noise levels Canon g6 -Oly 8080

Discussion in 'Digital Photography' started by -T-, Dec 5, 2004.

  1. -T-

    -T- Guest

    anyone that knows how those camereas compare to each other regarding to
    image noise? thinking of "real" iso values, seems like G6 is 320 at 200 and
    640 at 400....
     
    -T-, Dec 5, 2004
    #1
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  2. -T-

    imbsysop Guest

    imbsysop, Dec 5, 2004
    #2
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  3. www.dpreview.com has noise analysis and sample photos in their reviews.


    http://www.dpreview.com/reviews/canong6/page14.asp
    http://www.dpreview.com/reviews/olympusc8080wz/page15.asp

    Hop to the next page to see actual night photos.

    The one thing missing is temperature sensitivity. Some are very bad in
    warm climates. On a hot summer night, my old Oly 4040 would take a
    picture of pure snow at 1/4 second, ISO 400.
     
    Kevin McMurtrie, Dec 5, 2004
    #3
  4. -T-

    JPS Guest

    In message <>,
    Using the camera's arbitrary exposure, and arbitrary ISO values.

    The real test would be with manual exposure, normalizing the exposure in
    the output.

    We need comparisons of two cameras shooting the same light at the same
    aperture and shutter speed, not two cameras set to the same "ISO
    number". The files should then be "leveled" so that the average level
    is the same, for comparing noise. Of course, this leaves a choice of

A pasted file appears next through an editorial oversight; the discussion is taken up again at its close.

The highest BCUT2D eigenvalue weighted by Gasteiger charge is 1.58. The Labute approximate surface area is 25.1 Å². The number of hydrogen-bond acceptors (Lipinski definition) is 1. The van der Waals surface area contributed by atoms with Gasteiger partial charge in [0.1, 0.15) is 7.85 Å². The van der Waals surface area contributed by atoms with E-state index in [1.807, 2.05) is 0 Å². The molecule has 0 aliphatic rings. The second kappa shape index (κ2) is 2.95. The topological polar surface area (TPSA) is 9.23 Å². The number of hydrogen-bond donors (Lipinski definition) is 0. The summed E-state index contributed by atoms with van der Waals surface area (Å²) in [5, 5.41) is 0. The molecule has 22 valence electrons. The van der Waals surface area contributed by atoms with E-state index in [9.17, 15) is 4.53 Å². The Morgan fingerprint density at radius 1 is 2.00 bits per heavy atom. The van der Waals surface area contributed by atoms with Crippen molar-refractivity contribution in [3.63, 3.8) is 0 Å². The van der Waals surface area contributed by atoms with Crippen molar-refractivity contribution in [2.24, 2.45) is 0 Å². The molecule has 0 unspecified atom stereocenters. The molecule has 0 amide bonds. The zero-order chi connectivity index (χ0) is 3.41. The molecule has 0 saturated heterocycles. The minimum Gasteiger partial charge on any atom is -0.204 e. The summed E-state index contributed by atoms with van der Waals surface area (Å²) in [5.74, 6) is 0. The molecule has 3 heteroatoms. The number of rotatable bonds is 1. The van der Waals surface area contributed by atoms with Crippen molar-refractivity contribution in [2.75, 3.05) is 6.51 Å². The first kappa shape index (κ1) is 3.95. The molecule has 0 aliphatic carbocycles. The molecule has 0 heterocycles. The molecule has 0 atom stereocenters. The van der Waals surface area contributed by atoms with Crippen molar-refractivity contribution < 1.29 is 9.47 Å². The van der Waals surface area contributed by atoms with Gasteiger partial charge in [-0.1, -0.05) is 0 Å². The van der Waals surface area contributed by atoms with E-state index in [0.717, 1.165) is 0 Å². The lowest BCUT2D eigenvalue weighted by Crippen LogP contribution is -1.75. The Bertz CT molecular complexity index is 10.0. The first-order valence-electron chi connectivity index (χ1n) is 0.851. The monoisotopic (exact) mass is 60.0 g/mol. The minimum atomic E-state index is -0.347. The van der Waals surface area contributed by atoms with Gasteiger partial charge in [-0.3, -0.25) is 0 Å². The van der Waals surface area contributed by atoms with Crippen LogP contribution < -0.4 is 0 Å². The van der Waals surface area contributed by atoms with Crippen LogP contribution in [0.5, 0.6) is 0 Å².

"ISO values" to compare, but those could be done in slices in the
    graphic.
    --
     
    JPS, Dec 5, 2004
    #4
  5. If you're looking for the best photo quality with low sensor
    illumination, I don't think you'd want a point'n'shoot. None of them
    are very good. They use strong software noise filtering which does
    severe damage to the details of a photo. Simply comparing noise levels
    won't work. You'll have to compare error levels to a very clean
    reference photo. Trees, grass, roof shingles, and bricks are common
    victims of noise filtering.

    The Canon 20D is probably today's champion when it comes to image
    quality with low sensor illumination. How much light hits the sensor
    depends on what lens you put on it.
     
    Kevin McMurtrie, Dec 5, 2004
    #5
  6. -T-

    JPS Guest

    In message <>,
    I forget about those cameras sometimes. I was thinking more along the
    lines of RAW data, actually. And of course, a test that included detail
    at various levels of resolution would be even better than a grey card.

    The 20D has very low noise at high ISOs, and manages to show detail very
    well through whatever noise is there, but that may be because the
    anti-aliasing filter in the 20D is a tad too weak; I can make it do
    color moire at will, although I have never seen it in any "real"
    pictures I've taken:

    http://www.pbase.com/jps_photo/image/37173876

    This is an LCD laptop screen, from about 5 feet away with a very sharp
    90mm lens.
    --
     
    JPS, Dec 6, 2004
    #6
  7. -T-

    Alfred Molon Guest

    If I'm not mistaken, the G6 uses a 7MP 1/1.8" CCD, while the 8080 uses
    an 8MP 2/3" CCD. Therefore the pixels of the 8080 are bigger, so noise
    levels should be lower.
     
    Alfred Molon, Dec 26, 2004
    #7
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